17.   Wool by Hugh Howey. London, Century, 2013.  Northfield SCIFI

18.   Brave New World by Aldous Huxley. New York, London: Harper & Bros. 19- Northfield FIC

19.   Never Let Me Go by Kazuo Ishiguro.  New York: Alfred Knopf, 2005.  Northfield FIC

20.   The Children of Men by P. D. James. NY: A.A. Knopf, 1992. Northfield FIC

21.   The Stand by Stephen King.  New York:  Doubleday, 1990 NOR FIC

22.   The Dispossessed: An Ambiguous Utopia by Ursula K. Le Guin.  New York: Harper & Row, 1974 NOR SCIFI

23.   Cloud Atlas: A Novel by David Mitchell. NY: Random House Trade Paperbacks, 2004. NOR FIC

24.   Animal Farm: A Fairy Story by George Orwell.  Fiftieth Anniversary Edition.  NY:  Signet Class, 1996.  NOR FIC

25.   1984 by George Orwell. NY: Signet Class, c1991.  NOR FIC

26.   Atlas Shrugged of Ayn Rand. NY: Random House, 1957 NOR FIC

27.   Blindness by Jose Sarmago.  Translated by Jose Pontiero.  NY: Harcourt, Brace & Company. 1997.  NOR FIC

28.   Dies the Fire by S. M. Stirling.  NY:  New American Library, 2004. NOR SCIFI

29.   Battle Royale: The Novel by Koushun Takami.  Translated by Yuji Oniki.  San Francisco: Haikasoru, 2009.  NOR SCIFI
30.   The Traveler by John Twelve Hawks. NY: Doubleday, 2005 NOR FIC

31.   The Time Machine by H.G. Wells. Mahwah, NJ:  Watermill Classic, 1980.  NOR SCIFI

32.   Julian Comstock: A Story of 22nd Century America by Robert Charles Wilson.  NY:  Tor Books, 2009. NOR SCIFI
 
Other dystopian themed titles may be found by consulting Ebsco Novelist.  Novelist is a fiction database that provides subject access, reviews, read-a-likes, book discussion guides, annotations and much more for over 125,000 fiction titles.  Book links within Novelist allow you to search the holdings of the Northfield and SELCO libraries.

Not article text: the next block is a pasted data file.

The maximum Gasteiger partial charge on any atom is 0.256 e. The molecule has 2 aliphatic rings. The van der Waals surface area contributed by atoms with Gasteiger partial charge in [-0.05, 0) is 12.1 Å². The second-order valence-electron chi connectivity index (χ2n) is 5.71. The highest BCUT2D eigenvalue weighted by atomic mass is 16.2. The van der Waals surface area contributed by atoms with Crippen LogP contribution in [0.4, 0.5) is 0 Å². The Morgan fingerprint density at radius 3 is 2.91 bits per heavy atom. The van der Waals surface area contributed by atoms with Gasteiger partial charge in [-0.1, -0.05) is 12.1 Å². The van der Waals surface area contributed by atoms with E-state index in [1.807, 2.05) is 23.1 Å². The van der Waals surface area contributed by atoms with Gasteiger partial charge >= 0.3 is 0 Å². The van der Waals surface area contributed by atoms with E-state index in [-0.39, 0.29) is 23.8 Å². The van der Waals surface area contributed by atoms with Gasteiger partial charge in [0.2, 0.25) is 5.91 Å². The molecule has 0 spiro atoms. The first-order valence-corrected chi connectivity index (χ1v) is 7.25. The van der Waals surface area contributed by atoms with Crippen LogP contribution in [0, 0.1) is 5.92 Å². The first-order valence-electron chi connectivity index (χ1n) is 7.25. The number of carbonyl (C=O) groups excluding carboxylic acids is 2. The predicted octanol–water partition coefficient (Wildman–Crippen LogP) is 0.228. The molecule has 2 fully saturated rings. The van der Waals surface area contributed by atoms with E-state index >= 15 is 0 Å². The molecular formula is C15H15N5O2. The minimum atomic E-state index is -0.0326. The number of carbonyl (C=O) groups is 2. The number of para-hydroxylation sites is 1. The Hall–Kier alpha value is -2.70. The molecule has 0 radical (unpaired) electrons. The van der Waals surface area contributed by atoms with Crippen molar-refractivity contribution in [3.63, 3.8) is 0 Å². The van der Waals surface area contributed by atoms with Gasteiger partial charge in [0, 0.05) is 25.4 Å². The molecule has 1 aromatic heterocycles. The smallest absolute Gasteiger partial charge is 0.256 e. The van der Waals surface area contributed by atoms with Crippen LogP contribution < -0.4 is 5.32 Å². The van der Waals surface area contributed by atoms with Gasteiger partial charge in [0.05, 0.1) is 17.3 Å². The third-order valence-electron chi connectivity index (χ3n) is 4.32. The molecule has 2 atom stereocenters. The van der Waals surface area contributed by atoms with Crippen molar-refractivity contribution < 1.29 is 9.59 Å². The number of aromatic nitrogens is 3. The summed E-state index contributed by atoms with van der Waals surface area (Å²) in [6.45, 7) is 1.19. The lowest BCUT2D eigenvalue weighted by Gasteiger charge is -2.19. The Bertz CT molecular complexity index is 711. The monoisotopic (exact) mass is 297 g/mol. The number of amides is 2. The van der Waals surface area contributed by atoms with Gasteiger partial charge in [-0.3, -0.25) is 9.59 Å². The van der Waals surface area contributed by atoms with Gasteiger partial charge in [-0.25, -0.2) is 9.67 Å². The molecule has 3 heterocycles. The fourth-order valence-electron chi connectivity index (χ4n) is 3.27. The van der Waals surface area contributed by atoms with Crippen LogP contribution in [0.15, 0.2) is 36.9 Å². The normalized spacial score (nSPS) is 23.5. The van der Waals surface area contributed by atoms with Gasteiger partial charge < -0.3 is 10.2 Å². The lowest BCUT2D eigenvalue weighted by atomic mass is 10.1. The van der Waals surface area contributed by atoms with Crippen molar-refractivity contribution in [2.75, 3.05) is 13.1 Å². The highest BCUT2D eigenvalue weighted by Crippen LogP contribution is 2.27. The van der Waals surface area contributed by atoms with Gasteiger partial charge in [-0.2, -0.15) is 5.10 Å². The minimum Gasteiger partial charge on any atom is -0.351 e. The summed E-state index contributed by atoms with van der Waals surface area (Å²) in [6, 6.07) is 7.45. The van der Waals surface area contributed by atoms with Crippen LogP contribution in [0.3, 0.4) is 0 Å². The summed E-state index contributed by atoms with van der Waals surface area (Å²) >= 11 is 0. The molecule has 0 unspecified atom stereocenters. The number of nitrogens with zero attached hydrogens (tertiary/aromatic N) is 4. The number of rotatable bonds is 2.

Novelist is available through the Northfield Public Library website.  To locate it Click E-Library then NPL’s Electronic Resources.  Scroll down to Ebsco Novelist.  You will need to enter your Northfield Public Library card number to use this database.  The hyperlink below will also allow you access to the website http://web.b.ebscohost.com/novelist/search?sid=c661bc62-4e67-4051-9738-8b1c2cbc06ed%40sessionmgr111&vid=1&hid=118
 
Jamie Stanley
March 2014

 

Tuesday, March 18, 2014

FIND NEW BOOKS AND AUTHORS WITH NOVELIST

Are you looking for a new book for your book group?  Do you have a favorite author and want to find similar authors?  Or maybe you just read a great book and want to find similar books.  Novelist is a great resources for librarians and library patrons.    Check it out on our library website.    Go to
 E-Resources on the Northfield Public Library website and click on Ebsco Novelist.  In addition to author and book read alikes, Novelist has book discussion guides and lists of award winning books. Are you looking for titles in a series?    You can find the series titles on Novelist.  You can also search books by different categories, such as Historical Fiction, Fantasy, Mystery,  Romance, Westerns, etc.   Novelist also  includes books for young children and young adults. 
We use Novelist often at the reference desk when patrons are looking for new books to read, and you can use Novelist while at home or at the libary.
Click here http://support.ebsco.com/novelist/training.php to watch some videos on how to use Novelist.
If you have questions, please ask at the reference desk or call us at 645-1802.

Thursday, February 13, 2014

2014 MINNESOTA BOOK AWARDS FINALISTS


Preliminary judges met at the end of January to narrow down book submissions to four books in each category.  I have been both a prelimary and finalist judge.  Preliminary judges  read as many as 40 books or more in a category.  Judges have several months to read the books and then meet at the end of January to discuss their findings with other judges.  There are 3 judges per category.
The finalists for each of the adult categories are listed below;

General Nonfiction

 Evil Men by James Dawes (Harvard University Press)Harriman vs. Hill: Wall Street’s Great Railroad War by Larry Haeg (University of Minnesota Press)                                                                                                  The Nazi and the Psychiatrist: Hermann Göring, Dr. Douglas M. Kelley, and a Fatal Meeting of Minds at the End of WWII by Jack El-Hai (PublicAffairs Books/Perseus Books Group) Soda Shop Salvation: Recipes and Stories from the Sweeter Side of Prohibition by Rae Katherine Eighmey (Minnesota Historical Society Press)